DOE Clears Up Dangers of LED Lighting

A few times each year, research surfaces claiming LEDs are a dangerous source of light, damaging eyes, artwork, and circadian rhythms. The most recent claim came from a researcher in Spain who used unrealistic exposure scenarios that a person would never actually encounter. (I could write a report about how broccoli is bad for you if you eat 250 pounds a day!) The Department of Energy (DOE) recently released True Colors, a report clarifying the concerns about the dangers of LED lighting. (And I, Dr. Bulb, am here to tell you I lied about the broccoli.)

Optical Safety

The document recognizes that there is generally a blue peak in the 450-nm range due to the blue emitters used in phosphor-converted white LEDs. That peak is consistent regardless of CCT. However, other light sources with similar CCTs also contain similar percentages of energy in the blue range, meaning they pose an equal optical-safety risk. Even with excessively bright lighting, human response mechanisms such as blinking or quickly looking away already protect the eye from damage.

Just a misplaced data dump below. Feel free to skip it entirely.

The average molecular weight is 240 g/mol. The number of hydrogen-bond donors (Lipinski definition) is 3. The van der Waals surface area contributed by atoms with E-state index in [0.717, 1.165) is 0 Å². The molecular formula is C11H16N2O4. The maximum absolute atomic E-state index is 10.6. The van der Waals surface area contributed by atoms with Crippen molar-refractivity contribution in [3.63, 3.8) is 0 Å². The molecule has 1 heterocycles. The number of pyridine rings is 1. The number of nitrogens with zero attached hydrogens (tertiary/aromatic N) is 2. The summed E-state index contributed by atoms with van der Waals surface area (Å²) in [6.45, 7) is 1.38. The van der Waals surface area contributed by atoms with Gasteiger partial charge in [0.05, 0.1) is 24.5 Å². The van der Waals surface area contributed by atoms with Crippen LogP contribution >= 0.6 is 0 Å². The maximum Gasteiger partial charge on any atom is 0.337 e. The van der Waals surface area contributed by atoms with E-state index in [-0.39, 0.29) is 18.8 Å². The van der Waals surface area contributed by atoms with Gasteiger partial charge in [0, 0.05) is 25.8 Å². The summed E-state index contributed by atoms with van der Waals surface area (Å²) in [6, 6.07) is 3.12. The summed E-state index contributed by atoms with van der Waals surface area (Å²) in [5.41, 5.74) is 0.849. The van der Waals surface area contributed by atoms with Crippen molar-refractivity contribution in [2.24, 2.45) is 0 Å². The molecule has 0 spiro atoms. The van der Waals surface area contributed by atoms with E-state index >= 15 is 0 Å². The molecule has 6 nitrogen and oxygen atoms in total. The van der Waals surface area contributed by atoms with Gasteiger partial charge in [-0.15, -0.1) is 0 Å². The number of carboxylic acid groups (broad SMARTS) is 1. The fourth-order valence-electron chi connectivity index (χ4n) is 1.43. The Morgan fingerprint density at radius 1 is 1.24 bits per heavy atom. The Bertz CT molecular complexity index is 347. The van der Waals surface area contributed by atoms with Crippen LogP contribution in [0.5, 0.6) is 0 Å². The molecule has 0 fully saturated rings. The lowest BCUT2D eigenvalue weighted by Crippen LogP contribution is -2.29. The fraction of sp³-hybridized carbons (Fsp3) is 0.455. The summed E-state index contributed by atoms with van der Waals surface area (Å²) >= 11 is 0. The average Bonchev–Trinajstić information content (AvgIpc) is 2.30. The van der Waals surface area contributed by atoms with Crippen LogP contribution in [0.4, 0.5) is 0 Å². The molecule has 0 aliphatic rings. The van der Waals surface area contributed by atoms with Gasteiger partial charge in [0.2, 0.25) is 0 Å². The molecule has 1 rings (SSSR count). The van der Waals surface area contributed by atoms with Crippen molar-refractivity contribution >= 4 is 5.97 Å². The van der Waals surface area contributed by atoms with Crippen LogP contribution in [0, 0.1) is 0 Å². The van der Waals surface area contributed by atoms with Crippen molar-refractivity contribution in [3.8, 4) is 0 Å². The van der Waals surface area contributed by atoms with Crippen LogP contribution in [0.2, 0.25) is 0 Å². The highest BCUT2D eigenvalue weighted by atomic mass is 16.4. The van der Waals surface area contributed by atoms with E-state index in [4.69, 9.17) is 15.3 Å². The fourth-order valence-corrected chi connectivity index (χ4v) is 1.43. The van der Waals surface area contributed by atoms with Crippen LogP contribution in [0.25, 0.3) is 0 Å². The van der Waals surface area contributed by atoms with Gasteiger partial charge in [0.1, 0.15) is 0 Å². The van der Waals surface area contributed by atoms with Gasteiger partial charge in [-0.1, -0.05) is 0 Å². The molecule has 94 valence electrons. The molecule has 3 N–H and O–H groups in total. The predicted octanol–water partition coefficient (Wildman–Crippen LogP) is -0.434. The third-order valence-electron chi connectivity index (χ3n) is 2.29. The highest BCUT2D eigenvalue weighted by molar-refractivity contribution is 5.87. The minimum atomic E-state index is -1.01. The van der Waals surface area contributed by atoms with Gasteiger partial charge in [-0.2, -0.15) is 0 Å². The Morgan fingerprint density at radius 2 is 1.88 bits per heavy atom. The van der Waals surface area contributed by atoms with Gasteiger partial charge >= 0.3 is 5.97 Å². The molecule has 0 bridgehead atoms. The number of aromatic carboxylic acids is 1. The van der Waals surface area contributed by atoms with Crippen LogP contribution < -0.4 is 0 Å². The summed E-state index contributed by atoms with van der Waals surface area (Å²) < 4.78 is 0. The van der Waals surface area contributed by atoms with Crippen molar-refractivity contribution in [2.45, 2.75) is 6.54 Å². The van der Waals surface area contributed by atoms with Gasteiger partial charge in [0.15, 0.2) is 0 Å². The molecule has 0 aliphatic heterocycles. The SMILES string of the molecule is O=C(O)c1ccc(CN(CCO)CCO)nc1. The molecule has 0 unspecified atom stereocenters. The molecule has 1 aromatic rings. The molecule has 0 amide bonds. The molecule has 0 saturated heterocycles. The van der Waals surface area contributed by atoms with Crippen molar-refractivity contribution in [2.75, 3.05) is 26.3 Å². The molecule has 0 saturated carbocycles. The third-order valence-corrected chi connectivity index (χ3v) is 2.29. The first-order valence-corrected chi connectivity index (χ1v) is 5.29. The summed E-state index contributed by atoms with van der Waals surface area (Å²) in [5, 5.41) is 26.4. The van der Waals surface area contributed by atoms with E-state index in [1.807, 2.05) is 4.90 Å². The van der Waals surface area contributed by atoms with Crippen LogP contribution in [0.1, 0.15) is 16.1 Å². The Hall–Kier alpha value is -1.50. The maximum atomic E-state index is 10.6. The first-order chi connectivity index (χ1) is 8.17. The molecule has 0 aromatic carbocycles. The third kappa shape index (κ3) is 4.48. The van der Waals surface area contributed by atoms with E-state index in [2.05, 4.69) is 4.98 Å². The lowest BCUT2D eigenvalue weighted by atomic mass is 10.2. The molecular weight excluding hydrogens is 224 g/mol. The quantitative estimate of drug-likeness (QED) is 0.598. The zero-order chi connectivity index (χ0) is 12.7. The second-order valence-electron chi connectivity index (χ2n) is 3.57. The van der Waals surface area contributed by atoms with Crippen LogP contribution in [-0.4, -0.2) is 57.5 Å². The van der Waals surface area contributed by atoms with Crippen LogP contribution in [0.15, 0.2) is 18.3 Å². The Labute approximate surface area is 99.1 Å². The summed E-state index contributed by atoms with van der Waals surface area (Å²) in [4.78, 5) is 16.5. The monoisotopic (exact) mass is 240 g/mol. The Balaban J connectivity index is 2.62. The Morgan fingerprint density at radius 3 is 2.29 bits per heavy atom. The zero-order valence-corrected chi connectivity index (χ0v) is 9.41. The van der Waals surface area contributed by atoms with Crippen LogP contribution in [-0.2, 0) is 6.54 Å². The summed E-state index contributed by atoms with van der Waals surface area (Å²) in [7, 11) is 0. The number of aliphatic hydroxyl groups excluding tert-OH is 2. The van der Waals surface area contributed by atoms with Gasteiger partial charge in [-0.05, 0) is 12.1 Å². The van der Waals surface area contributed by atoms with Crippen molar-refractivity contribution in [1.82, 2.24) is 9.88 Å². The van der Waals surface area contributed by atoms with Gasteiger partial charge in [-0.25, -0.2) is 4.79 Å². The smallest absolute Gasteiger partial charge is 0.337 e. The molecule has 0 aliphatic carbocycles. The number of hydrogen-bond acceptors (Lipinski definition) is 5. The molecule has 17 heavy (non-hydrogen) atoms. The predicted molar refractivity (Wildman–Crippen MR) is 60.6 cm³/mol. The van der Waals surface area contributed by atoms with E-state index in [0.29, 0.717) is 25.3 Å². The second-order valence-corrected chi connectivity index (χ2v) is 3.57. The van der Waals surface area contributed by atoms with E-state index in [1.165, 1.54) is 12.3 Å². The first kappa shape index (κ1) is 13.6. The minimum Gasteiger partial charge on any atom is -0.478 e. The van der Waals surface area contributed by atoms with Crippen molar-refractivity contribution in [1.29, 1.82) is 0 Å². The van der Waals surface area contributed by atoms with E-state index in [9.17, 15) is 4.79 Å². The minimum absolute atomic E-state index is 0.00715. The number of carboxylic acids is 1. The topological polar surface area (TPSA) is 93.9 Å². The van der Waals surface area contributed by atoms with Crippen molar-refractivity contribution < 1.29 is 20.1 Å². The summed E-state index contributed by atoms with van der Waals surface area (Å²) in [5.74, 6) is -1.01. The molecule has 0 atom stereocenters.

Artwork Protection

Artists go through a great deal of effort to create their masterpieces, so they make sure they effectively protect them. One of the ways they do this is by using museum-quality glass, which helps protect artwork from being damaged by light exposure. In this most recent report, the DOE states that curators have successfully tested the effects of LED lights on artwork and debunk that it poses any risk of damage. In fact, the report states that LEDs are LESS LIKELY to cause damage than legacy sources due to less energy emitted in the ultraviolet (IV) and infrared (IR) regions.

Photobiological Safety

It is a well-known fact that light has a major role in human circadian rhythms, which include human sleep schedules. With LEDs being used in automobile dashboards, streetlamps and other lighting sources, it is important to test the effects LED bulbs have on human activity. The DOE uses “True Colors” to assure individuals that blue LEDs met photobiological safety standards. But once again, LEDs have a similar percentage of blue energy as legacy sources with similar CCTs.

While all lighting has its benefits and drawbacks, it’s important to not believe everything you hear—even from scientists.

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